The repatriations of the Kapoor objects to India by Australia “is testimony to Australia’s good citizenship on such matters and the importance with which Australia views its relationship with India”, as Prime Minister Tony Abbott said. These first repatriations in the Kapoor case, however, “are unlikely to be the last”, as reported in the “Chasing Aphrodite” website.

According to IBN News “dozens more Kapoor objects acquired by the Australian museums were sold with false ownership histories similar to those used with the returned objects. Several will likely play a prominent role in Kapoor’s criminal trial in Chennai, India, which has been on hold pending the return of the NGA’s looted Shiva says an exclusive website for the Hunt for Looted Antiquities in the World’s Museums ‘Chasing Aphrodite'”.

On Friday, Australia’s Prime Minister Tony Abbott returned the two ancient Hindu statues displayed in Australia. Abbott handed over the statues to Indian PM Narendra Modi. The two sculptures are the National Gallery of Australia‘s $5 million Dancing Shiva and the Art Gallery of New South Wales‘ $300,000 Ardhanarishvara.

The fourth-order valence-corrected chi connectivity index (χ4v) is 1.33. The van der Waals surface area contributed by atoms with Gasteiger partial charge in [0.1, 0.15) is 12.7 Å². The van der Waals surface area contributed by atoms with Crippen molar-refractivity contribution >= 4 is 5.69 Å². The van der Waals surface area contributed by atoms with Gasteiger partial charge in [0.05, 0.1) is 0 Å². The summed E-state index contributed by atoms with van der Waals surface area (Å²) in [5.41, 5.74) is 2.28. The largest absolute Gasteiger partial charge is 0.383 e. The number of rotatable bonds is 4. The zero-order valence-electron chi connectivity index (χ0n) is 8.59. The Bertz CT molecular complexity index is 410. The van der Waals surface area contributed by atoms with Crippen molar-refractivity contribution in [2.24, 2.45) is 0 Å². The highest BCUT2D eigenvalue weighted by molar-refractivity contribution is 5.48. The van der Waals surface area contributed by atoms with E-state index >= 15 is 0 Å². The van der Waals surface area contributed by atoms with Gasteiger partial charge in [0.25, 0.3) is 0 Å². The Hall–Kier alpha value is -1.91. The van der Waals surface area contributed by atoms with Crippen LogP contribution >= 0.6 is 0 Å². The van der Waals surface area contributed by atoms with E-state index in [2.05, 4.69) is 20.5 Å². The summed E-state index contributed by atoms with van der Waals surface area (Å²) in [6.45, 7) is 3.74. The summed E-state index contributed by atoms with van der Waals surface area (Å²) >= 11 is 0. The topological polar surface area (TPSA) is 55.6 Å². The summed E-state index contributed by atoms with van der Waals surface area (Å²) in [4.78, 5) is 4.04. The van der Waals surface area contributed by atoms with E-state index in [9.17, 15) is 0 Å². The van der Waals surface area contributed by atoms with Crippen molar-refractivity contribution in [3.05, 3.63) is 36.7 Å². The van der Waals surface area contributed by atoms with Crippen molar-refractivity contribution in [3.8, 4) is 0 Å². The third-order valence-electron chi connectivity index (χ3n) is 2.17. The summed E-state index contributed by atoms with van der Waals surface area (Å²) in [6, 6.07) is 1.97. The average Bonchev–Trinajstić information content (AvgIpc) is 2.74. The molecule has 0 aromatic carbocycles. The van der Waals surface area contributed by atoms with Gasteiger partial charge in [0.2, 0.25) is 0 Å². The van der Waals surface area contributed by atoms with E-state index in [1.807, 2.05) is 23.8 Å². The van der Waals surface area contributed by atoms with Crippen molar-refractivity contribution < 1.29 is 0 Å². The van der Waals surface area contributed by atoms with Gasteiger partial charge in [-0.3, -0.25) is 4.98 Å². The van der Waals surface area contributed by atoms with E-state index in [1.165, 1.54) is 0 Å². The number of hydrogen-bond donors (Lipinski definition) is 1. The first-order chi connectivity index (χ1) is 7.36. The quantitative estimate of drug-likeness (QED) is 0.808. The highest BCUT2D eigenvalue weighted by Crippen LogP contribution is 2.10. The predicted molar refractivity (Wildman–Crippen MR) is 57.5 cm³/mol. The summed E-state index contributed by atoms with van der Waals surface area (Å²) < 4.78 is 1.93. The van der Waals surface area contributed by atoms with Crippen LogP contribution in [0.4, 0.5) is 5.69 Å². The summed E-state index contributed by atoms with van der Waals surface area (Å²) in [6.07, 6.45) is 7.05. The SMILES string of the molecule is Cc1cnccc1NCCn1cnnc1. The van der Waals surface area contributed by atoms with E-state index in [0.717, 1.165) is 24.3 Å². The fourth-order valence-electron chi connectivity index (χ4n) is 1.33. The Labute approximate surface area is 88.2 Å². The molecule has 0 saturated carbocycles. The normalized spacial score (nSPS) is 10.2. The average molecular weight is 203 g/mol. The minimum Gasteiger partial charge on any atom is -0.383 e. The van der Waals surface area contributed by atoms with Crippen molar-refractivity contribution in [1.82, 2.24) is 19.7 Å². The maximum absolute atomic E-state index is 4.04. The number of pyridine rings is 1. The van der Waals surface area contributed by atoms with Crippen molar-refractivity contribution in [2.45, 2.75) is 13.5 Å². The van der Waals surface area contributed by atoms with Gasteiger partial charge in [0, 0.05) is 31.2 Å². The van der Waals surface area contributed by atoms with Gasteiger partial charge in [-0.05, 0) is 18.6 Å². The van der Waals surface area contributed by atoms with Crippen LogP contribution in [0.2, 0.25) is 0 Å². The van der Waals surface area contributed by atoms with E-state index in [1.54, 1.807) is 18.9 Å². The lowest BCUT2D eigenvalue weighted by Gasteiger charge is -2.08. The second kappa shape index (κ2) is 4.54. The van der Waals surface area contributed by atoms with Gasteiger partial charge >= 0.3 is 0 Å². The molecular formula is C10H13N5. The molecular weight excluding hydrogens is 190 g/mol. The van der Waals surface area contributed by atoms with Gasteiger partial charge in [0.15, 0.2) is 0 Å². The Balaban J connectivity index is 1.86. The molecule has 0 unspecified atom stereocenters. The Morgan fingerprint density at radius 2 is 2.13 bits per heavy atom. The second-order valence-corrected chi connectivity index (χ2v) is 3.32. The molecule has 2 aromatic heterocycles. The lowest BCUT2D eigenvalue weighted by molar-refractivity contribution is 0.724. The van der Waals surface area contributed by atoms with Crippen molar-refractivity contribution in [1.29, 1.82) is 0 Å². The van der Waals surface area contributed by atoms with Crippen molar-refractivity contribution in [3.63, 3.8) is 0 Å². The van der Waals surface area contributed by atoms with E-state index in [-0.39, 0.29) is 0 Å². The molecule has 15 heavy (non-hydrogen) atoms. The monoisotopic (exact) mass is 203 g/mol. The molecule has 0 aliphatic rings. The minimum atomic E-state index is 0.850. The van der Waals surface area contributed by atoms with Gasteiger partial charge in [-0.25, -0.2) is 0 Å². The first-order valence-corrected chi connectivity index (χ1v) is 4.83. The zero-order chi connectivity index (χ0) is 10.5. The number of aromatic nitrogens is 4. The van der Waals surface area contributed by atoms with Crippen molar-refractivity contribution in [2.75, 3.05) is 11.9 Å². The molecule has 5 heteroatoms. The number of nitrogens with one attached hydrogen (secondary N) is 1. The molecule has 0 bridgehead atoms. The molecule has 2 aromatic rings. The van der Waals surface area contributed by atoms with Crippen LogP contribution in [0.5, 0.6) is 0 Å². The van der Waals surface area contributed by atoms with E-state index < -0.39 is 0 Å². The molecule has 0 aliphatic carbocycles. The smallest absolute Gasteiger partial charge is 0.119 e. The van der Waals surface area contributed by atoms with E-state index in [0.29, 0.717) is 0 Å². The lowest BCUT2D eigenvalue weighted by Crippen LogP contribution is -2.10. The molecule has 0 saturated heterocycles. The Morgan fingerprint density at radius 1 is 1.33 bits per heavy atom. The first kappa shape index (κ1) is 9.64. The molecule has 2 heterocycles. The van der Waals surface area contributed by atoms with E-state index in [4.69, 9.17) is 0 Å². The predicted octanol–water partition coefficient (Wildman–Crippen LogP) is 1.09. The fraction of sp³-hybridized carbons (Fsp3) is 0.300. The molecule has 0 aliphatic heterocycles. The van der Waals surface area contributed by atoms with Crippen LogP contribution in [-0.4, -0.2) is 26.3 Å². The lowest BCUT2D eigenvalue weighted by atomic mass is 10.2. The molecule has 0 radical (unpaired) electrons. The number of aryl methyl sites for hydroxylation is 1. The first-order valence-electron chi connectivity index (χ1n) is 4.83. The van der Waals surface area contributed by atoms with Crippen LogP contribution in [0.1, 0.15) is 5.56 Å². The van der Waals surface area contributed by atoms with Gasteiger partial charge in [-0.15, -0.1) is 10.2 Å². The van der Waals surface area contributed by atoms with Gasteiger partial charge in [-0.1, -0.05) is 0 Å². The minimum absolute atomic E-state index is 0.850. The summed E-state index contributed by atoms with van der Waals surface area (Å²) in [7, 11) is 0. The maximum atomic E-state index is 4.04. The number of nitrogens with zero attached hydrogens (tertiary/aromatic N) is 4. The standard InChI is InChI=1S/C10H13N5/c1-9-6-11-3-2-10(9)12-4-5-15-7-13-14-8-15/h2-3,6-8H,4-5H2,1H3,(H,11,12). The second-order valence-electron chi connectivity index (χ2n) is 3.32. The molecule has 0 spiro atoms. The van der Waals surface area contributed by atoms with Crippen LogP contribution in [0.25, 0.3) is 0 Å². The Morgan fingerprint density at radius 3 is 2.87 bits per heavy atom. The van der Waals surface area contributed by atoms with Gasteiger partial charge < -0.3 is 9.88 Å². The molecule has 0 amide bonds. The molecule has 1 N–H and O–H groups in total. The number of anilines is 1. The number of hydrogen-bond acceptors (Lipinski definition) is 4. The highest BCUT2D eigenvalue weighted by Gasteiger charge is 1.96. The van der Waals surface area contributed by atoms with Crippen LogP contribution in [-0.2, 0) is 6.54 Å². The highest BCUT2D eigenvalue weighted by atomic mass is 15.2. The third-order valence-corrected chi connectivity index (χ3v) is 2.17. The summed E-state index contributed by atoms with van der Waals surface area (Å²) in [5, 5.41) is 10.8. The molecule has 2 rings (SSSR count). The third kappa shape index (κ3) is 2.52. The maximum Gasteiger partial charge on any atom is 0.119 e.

According to IBN News at the time of the Kapoor’s trial “the Tamil Nadu Police had produced evidence to establish that the [Shiva] idol was stolen from a temple at Sripuranthan in Tamil Nadu. They had arrested Kapoor for his alleged involvement in the theft. He is now lodged in the Chennai prison and is facing trial”.

“Meanwhile, Kapoor’s international network of looters and smugglers is still being mapped by authorities in the United States,” according to Chasing Aphrodite, “who have already seized over Rs 600 crore ($100 million) in art from the dealer’s Manhattan gallery and storage facilities.

“Federal investigators in the United States are methodically working through mountains of evidence seized from Kapoor, probing his ties to a number of American and foreign museums that did business with the dealer. Indian authorities, meanwhile, are considering a broader campaign to reclaim stolen antiquities from foreign institutions.”

Chasing Aphrodite further reports about the “National Gallery stonewalling press and government inquiries for months and dismissing mounting evidence before agreeing to take the stolen idol off display.”

BBC News reports that the National Gallery had purchased the dancing Shiva statues in 2008 from a New York dealer who is accused of looting antiquities. Dealer Subhash Kapoor is awaiting trial in India, where he is accused of looting statues and other antiquities worth millions.

The 900-year-old bronze statue of Nataraj is considered a superb example of bronze casting from the Chola period in the south Indian state of Tamil Nadu.